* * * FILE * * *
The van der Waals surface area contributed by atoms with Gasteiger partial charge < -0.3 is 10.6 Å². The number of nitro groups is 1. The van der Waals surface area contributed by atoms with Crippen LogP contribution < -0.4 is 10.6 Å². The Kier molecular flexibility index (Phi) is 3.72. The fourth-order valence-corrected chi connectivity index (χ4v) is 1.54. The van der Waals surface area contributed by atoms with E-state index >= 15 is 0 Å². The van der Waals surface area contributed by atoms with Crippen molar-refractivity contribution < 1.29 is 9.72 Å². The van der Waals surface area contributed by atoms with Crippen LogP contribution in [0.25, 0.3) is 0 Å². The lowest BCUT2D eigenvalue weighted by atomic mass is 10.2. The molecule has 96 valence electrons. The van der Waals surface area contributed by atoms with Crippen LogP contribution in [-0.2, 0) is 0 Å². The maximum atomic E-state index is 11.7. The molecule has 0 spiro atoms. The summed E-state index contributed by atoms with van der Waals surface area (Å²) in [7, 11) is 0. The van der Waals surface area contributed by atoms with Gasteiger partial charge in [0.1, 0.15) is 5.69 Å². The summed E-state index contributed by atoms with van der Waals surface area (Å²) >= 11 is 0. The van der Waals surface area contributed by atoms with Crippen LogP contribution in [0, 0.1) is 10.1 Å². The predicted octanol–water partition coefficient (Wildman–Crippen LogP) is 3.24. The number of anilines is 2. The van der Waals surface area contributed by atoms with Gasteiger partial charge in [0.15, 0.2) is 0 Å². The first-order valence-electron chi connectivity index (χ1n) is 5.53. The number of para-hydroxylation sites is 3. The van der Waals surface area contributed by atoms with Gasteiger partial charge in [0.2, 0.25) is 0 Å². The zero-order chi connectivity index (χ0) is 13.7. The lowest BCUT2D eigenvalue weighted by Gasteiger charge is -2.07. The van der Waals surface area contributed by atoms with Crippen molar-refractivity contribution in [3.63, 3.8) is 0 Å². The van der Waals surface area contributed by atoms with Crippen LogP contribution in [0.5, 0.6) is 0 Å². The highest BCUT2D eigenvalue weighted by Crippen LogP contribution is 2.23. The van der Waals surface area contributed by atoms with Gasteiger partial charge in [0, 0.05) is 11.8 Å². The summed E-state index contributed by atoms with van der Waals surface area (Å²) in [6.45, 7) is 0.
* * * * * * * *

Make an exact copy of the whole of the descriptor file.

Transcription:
The van der Waals surface area contributed by atoms with Gasteiger partial charge < -0.3 is 10.6 Å². The number of nitro groups is 1. The van der Waals surface area contributed by atoms with Crippen LogP contribution < -0.4 is 10.6 Å². The Kier molecular flexibility index (Phi) is 3.72. The fourth-order valence-corrected chi connectivity index (χ4v) is 1.54. The van der Waals surface area contributed by atoms with E-state index >= 15 is 0 Å². The van der Waals surface area contributed by atoms with Crippen molar-refractivity contribution < 1.29 is 9.72 Å². The van der Waals surface area contributed by atoms with Crippen LogP contribution in [0.25, 0.3) is 0 Å². The lowest BCUT2D eigenvalue weighted by atomic mass is 10.2. The molecule has 96 valence electrons. The van der Waals surface area contributed by atoms with Crippen LogP contribution in [-0.2, 0) is 0 Å². The maximum atomic E-state index is 11.7. The molecule has 0 spiro atoms. The summed E-state index contributed by atoms with van der Waals surface area (Å²) in [7, 11) is 0. The van der Waals surface area contributed by atoms with Gasteiger partial charge in [0.1, 0.15) is 5.69 Å². The summed E-state index contributed by atoms with van der Waals surface area (Å²) >= 11 is 0. The van der Waals surface area contributed by atoms with Crippen LogP contribution in [0, 0.1) is 10.1 Å². The predicted octanol–water partition coefficient (Wildman–Crippen LogP) is 3.24. The number of anilines is 2. The van der Waals surface area contributed by atoms with Gasteiger partial charge in [0.15, 0.2) is 0 Å². The first-order valence-electron chi connectivity index (χ1n) is 5.53. The number of para-hydroxylation sites is 3. The van der Waals surface area contributed by atoms with Gasteiger partial charge in [0.2, 0.25) is 0 Å². The zero-order chi connectivity index (χ0) is 13.7. The lowest BCUT2D eigenvalue weighted by Gasteiger charge is -2.07. The van der Waals surface area contributed by atoms with Crippen molar-refractivity contribution in [3.63, 3.8) is 0 Å². The van der Waals surface area contributed by atoms with Crippen LogP contribution in [0.5, 0.6) is 0 Å². The highest BCUT2D eigenvalue weighted by Crippen LogP contribution is 2.23. The van der Waals surface area contributed by atoms with Gasteiger partial charge in [0, 0.05) is 11.8 Å². The summed E-state index contributed by atoms with van der Waals surface area (Å²) in [6.45, 7) is 0.